The University of Michigan is spending $16,000 at its Ann Arbor campus to implement a new "inclusive language campaign."

Words like "crazy," "illegal alien," "ghetto" and "gypped" are considered unsuitable because they could be offensive.

The University of Michigan Student Life website says, "Please join the U-M’s new campus-wide initiative, the Inclusive Language Campaign (ILC). ILC aims to encourage the campus community to consider the impact of their word choices on others. The ILC raises awareness about the power of words, why certain language can be hurtful to others, and how to be more inclusive in how we speak and act as members of the Michigan campus community. The ILC is part of the campus​-​wide Expect Respect Campaign."

Derek Draplin, senior at the university and editor-in-chief of The Michigan Review, said on "Fox and Friends" that the program isn't meant to be regulatory, but educational.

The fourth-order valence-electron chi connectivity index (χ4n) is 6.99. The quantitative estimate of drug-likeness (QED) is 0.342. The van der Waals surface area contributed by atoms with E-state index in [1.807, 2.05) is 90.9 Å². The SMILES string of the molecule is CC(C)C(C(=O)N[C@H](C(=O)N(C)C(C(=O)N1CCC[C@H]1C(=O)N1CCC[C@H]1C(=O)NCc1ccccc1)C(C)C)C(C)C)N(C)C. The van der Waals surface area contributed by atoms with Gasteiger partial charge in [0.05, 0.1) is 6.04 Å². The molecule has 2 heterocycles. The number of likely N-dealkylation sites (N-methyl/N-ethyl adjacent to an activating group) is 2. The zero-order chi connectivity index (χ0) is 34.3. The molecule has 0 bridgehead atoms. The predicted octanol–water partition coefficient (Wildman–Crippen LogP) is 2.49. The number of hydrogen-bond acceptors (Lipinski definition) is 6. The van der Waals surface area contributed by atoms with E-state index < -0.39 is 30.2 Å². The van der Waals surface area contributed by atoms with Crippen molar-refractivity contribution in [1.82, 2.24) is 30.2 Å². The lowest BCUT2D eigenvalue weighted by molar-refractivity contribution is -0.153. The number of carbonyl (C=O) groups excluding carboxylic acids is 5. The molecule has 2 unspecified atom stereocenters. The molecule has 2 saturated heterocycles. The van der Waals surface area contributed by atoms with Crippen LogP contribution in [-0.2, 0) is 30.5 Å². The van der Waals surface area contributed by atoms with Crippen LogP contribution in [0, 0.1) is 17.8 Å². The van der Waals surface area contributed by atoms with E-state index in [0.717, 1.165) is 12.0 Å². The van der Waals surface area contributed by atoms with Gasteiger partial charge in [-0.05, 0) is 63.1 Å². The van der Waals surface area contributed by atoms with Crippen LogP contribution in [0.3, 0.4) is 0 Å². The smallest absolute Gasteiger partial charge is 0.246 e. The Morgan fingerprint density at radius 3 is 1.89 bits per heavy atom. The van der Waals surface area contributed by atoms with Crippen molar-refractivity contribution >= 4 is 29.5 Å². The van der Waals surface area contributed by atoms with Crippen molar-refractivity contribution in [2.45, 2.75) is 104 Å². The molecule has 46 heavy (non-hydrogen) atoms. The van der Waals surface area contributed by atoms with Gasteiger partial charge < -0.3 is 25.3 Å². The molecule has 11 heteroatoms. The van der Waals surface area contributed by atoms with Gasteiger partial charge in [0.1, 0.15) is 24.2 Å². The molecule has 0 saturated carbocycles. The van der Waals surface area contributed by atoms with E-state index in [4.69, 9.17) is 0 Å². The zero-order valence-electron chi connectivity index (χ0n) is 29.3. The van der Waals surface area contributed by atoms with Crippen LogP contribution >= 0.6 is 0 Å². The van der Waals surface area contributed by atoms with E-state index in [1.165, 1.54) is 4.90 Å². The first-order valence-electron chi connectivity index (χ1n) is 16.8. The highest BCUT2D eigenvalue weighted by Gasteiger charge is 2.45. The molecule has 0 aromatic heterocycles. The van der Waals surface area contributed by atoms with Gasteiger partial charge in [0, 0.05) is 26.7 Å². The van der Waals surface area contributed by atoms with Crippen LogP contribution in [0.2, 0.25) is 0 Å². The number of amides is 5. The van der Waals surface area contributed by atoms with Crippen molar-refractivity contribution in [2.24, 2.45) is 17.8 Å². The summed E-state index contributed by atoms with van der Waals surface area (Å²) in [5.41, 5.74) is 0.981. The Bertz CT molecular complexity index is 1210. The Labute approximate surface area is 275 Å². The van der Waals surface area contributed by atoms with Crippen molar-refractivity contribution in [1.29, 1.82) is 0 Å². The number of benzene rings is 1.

Still, he said, the university should not be telling students what words they can and cannot say.

Draplin said he believes that most students on campus are more concerned about their own personal emotional security than their personal freedoms.

"Ann Arbor is 28 square miles surrounded by reality, so I don't think students are thinking about the real world," Draplin said. "They're thinking about their feelings, they're thinking about social justice and how they can change the world and save everybody on campus from their feelings being hurt."

"Nobody has a right to not be offended. Everybody has a choice to be offended or not."

Watch the clip above.